As cute as the dogs are, shoppers are getting tired of seeing them, so hopefully Amazon gets things back up and running soon. Analysts had projected Amazon would rake in $3 billion dollars this Prime Day. Time will tell how much of that was lost during the great dog picture debacle of 2018.

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When we were kids, family photos shoots typically captured posed moments in a Sears portrait studio, but these days, professional photographers often encourage candid shoots with a more casual vibe.

Casual is hardly the first word that comes to mind when we think of the royal family, but newly released photos from little Prince Louis' recent christening prove why impromptu shots are so popular. Yes, there's still a time for a sit-down, studio-lit family portrait, but it's those fleeting moments of realness that mamas will really want to look back on some day.

Let's take a look at pics from the little Prince's big day.

The extended family sit-down shoot

It's a gorgeous posed photo (and it certainly captures Prince George's adorable smile) but this group pic still feels pretty stiff, even for the royals.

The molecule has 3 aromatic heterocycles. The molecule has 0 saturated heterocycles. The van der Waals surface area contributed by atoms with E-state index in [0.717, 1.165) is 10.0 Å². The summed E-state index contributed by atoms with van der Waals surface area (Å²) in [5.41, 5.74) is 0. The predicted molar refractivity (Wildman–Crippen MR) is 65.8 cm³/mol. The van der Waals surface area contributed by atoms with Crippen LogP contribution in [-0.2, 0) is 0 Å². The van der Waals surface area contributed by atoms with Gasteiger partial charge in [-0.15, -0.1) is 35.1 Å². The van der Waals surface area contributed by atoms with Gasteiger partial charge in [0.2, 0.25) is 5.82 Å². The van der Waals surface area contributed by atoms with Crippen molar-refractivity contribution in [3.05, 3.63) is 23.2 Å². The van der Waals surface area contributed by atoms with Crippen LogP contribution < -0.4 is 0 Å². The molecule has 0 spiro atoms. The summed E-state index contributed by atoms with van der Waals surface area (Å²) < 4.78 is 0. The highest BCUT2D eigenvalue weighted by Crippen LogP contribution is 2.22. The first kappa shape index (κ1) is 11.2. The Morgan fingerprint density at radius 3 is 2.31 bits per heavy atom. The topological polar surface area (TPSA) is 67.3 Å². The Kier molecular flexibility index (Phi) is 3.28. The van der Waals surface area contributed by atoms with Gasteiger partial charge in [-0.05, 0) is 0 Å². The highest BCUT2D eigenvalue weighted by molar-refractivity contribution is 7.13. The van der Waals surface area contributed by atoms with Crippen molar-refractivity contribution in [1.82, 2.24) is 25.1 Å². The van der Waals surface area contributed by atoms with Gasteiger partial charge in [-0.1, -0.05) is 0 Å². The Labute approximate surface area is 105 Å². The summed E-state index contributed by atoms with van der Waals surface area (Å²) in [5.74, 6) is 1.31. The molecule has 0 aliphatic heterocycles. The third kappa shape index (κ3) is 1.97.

The smaller family photo

This one's a bit more natural, with Prince George flashing an even wider grin and little Princess Charlotte staring at the guest of honor (who appears to be napping) rather than the camera. Both Duchesses look stunning, as they do in all the photos.

Just the Cambridges

A similar pose to last year's Christmas card, this stand up shot of the family of five looks like it was captured just in time. Prince George may be preparing to bold, and Princess Charlotte is about to be lost behind her brother's christening gown.

Mother and son

A stunning outdoor shot, this pic shows little Prince Louis with his bright eyes wide open and his mama staring down at him. Definitely one for Kate to frame for the nursery.

A happy baby boy

That face! This beautiful shot of Prince Louis proves that candid shots can accomplish what posed, portrait studio pics often fail to: Those special, fleeting, moments when our children really show their personality.

Prince Louis, you Sir, are adorable.

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Jennifer Garner is always teaching us great lessons. Like, why we should have a "Yes Day" with our kids or how to make the perfect pizza dough. And this weekend, she offered another really sensible lesson on privacy and respect.

During an interview on CBS' "Sunday Morning", Garner talked about how the constant scrutiny and discussion of her divorce from Ben Affleck (who she shares her three children, Violet, 12, Seraphina, 9, and 6-year-old Samuel with) has been challenging. "I really feel the stress of it. I really, I could cry talking about it," she said during the interview.